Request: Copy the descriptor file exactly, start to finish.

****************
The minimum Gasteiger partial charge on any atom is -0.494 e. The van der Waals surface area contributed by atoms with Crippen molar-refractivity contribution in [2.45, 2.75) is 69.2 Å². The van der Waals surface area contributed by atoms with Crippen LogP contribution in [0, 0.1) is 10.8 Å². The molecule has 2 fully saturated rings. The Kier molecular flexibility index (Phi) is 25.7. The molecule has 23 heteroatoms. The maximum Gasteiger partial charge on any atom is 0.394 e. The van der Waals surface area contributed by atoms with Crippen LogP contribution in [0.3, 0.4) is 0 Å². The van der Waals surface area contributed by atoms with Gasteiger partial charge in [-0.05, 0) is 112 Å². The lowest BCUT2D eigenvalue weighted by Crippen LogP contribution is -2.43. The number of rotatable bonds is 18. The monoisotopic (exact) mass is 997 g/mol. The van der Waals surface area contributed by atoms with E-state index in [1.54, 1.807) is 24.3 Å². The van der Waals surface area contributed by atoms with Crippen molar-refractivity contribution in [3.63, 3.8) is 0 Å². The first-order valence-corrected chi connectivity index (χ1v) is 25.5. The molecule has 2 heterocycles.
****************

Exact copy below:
The minimum Gasteiger partial charge on any atom is -0.494 e. The van der Waals surface area contributed by atoms with Crippen molar-refractivity contribution in [2.45, 2.75) is 69.2 Å². The van der Waals surface area contributed by atoms with Crippen LogP contribution in [0, 0.1) is 10.8 Å². The molecule has 2 fully saturated rings. The Kier molecular flexibility index (Phi) is 25.7. The molecule has 23 heteroatoms. The maximum Gasteiger partial charge on any atom is 0.394 e. The van der Waals surface area contributed by atoms with Crippen LogP contribution in [0.3, 0.4) is 0 Å². The van der Waals surface area contributed by atoms with Gasteiger partial charge in [-0.05, 0) is 112 Å². The lowest BCUT2D eigenvalue weighted by Crippen LogP contribution is -2.43. The number of rotatable bonds is 18. The monoisotopic (exact) mass is 997 g/mol. The van der Waals surface area contributed by atoms with E-state index in [1.54, 1.807) is 24.3 Å². The van der Waals surface area contributed by atoms with Crippen molar-refractivity contribution in [3.63, 3.8) is 0 Å². The first-order valence-corrected chi connectivity index (χ1v) is 25.5. The molecule has 2 heterocycles.